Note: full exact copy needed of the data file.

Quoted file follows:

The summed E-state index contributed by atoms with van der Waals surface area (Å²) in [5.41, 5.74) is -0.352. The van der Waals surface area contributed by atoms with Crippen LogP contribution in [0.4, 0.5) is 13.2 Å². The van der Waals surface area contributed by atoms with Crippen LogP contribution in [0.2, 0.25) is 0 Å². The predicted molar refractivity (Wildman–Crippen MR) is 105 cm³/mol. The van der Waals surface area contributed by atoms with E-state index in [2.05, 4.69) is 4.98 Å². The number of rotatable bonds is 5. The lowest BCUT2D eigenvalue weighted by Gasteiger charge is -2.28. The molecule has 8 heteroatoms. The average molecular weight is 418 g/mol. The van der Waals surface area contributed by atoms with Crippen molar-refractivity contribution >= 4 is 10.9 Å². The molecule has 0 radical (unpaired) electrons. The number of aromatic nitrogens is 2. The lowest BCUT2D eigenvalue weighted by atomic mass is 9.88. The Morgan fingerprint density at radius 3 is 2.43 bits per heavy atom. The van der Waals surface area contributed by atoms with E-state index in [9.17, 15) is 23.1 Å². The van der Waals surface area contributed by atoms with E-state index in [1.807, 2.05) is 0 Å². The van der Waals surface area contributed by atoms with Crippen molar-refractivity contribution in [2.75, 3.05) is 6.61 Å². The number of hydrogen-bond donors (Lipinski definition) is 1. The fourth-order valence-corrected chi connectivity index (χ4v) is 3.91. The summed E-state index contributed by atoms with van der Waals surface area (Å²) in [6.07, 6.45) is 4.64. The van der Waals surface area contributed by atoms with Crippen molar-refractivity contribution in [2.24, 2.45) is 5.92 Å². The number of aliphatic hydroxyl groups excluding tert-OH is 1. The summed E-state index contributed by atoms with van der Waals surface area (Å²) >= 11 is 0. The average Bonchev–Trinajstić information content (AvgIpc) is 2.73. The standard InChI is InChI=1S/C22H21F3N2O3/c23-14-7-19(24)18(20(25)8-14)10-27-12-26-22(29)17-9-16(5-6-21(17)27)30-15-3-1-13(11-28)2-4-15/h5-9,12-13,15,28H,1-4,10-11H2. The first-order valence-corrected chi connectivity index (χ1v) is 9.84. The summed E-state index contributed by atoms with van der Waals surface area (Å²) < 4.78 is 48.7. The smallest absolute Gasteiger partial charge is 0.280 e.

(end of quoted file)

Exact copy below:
The summed E-state index contributed by atoms with van der Waals surface area (Å²) in [5.41, 5.74) is -0.352. The van der Waals surface area contributed by atoms with Crippen LogP contribution in [0.4, 0.5) is 13.2 Å². The van der Waals surface area contributed by atoms with Crippen LogP contribution in [0.2, 0.25) is 0 Å². The predicted molar refractivity (Wildman–Crippen MR) is 105 cm³/mol. The van der Waals surface area contributed by atoms with E-state index in [2.05, 4.69) is 4.98 Å². The number of rotatable bonds is 5. The lowest BCUT2D eigenvalue weighted by Gasteiger charge is -2.28. The molecule has 8 heteroatoms. The average molecular weight is 418 g/mol. The van der Waals surface area contributed by atoms with Crippen molar-refractivity contribution >= 4 is 10.9 Å². The molecule has 0 radical (unpaired) electrons. The number of aromatic nitrogens is 2. The lowest BCUT2D eigenvalue weighted by atomic mass is 9.88. The Morgan fingerprint density at radius 3 is 2.43 bits per heavy atom. The van der Waals surface area contributed by atoms with E-state index in [9.17, 15) is 23.1 Å². The van der Waals surface area contributed by atoms with E-state index in [1.807, 2.05) is 0 Å². The van der Waals surface area contributed by atoms with Crippen molar-refractivity contribution in [2.75, 3.05) is 6.61 Å². The number of hydrogen-bond donors (Lipinski definition) is 1. The fourth-order valence-corrected chi connectivity index (χ4v) is 3.91. The summed E-state index contributed by atoms with van der Waals surface area (Å²) in [6.07, 6.45) is 4.64. The van der Waals surface area contributed by atoms with Crippen molar-refractivity contribution in [2.24, 2.45) is 5.92 Å². The number of aliphatic hydroxyl groups excluding tert-OH is 1. The summed E-state index contributed by atoms with van der Waals surface area (Å²) >= 11 is 0. The average Bonchev–Trinajstić information content (AvgIpc) is 2.73. The standard InChI is InChI=1S/C22H21F3N2O3/c23-14-7-19(24)18(20(25)8-14)10-27-12-26-22(29)17-9-16(5-6-21(17)27)30-15-3-1-13(11-28)2-4-15/h5-9,12-13,15,28H,1-4,10-11H2. The first-order valence-corrected chi connectivity index (χ1v) is 9.84. The summed E-state index contributed by atoms with van der Waals surface area (Å²) < 4.78 is 48.7. The smallest absolute Gasteiger partial charge is 0.280 e.